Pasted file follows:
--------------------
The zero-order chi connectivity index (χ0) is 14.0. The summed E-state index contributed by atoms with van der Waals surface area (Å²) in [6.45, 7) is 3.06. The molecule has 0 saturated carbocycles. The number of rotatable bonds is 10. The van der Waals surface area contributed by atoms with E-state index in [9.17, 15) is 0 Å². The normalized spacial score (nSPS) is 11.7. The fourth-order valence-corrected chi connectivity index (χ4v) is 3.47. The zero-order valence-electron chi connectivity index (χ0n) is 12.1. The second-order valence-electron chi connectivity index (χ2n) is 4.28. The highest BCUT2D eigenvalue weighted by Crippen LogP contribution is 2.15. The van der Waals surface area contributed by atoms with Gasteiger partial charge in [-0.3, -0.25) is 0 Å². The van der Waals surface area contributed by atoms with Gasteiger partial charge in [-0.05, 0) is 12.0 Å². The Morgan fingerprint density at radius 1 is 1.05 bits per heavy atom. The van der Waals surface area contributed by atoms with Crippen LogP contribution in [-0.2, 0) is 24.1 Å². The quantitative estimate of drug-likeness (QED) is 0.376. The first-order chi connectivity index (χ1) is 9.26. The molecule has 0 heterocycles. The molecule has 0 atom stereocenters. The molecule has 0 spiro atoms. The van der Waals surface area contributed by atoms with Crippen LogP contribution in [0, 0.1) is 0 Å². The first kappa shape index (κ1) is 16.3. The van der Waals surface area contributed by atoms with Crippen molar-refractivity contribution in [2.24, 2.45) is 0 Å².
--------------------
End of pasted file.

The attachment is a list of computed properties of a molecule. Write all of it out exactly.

The zero-order chi connectivity index (χ0) is 14.0. The summed E-state index contributed by atoms with van der Waals surface area (Å²) in [6.45, 7) is 3.06. The molecule has 0 saturated carbocycles. The number of rotatable bonds is 10. The van der Waals surface area contributed by atoms with E-state index in [9.17, 15) is 0 Å². The normalized spacial score (nSPS) is 11.7. The fourth-order valence-corrected chi connectivity index (χ4v) is 3.47. The zero-order valence-electron chi connectivity index (χ0n) is 12.1. The second-order valence-electron chi connectivity index (χ2n) is 4.28. The highest BCUT2D eigenvalue weighted by Crippen LogP contribution is 2.15. The van der Waals surface area contributed by atoms with Gasteiger partial charge in [-0.3, -0.25) is 0 Å². The van der Waals surface area contributed by atoms with Gasteiger partial charge in [-0.05, 0) is 12.0 Å². The Morgan fingerprint density at radius 1 is 1.05 bits per heavy atom. The van der Waals surface area contributed by atoms with Crippen LogP contribution in [-0.2, 0) is 24.1 Å². The quantitative estimate of drug-likeness (QED) is 0.376. The first-order chi connectivity index (χ1) is 9.26. The molecule has 0 heterocycles. The molecule has 0 atom stereocenters. The molecule has 0 spiro atoms. The van der Waals surface area contributed by atoms with Crippen LogP contribution in [0, 0.1) is 0 Å². The first kappa shape index (κ1) is 16.3. The van der Waals surface area contributed by atoms with Crippen molar-refractivity contribution in [2.24, 2.45) is 0 Å².